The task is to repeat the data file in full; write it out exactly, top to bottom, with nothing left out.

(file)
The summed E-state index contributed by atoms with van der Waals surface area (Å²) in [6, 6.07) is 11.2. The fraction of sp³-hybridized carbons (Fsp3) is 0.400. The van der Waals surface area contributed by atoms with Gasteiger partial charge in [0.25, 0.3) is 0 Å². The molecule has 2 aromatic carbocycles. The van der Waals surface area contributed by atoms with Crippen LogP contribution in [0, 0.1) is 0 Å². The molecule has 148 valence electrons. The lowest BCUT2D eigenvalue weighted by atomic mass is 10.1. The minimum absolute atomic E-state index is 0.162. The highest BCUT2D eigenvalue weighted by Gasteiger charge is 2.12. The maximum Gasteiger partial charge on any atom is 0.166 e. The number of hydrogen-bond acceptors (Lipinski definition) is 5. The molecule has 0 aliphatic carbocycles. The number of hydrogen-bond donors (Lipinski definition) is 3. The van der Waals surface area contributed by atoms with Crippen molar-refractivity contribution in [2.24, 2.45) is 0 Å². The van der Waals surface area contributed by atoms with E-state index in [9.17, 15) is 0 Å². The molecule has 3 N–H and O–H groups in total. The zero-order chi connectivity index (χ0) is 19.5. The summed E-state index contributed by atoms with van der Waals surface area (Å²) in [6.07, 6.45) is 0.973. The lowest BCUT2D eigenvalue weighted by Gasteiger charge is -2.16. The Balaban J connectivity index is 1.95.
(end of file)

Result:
The summed E-state index contributed by atoms with van der Waals surface area (Å²) in [6, 6.07) is 11.2. The fraction of sp³-hybridized carbons (Fsp3) is 0.400. The van der Waals surface area contributed by atoms with Gasteiger partial charge in [0.25, 0.3) is 0 Å². The molecule has 2 aromatic carbocycles. The van der Waals surface area contributed by atoms with Crippen LogP contribution in [0, 0.1) is 0 Å². The molecule has 148 valence electrons. The lowest BCUT2D eigenvalue weighted by atomic mass is 10.1. The minimum absolute atomic E-state index is 0.162. The highest BCUT2D eigenvalue weighted by Gasteiger charge is 2.12. The maximum Gasteiger partial charge on any atom is 0.166 e. The number of hydrogen-bond acceptors (Lipinski definition) is 5. The molecule has 0 aliphatic carbocycles. The number of hydrogen-bond donors (Lipinski definition) is 3. The van der Waals surface area contributed by atoms with Crippen molar-refractivity contribution in [2.24, 2.45) is 0 Å². The van der Waals surface area contributed by atoms with E-state index in [9.17, 15) is 0 Å². The molecule has 3 N–H and O–H groups in total. The zero-order chi connectivity index (χ0) is 19.5. The summed E-state index contributed by atoms with van der Waals surface area (Å²) in [6.07, 6.45) is 0.973. The lowest BCUT2D eigenvalue weighted by Gasteiger charge is -2.16. The Balaban J connectivity index is 1.95.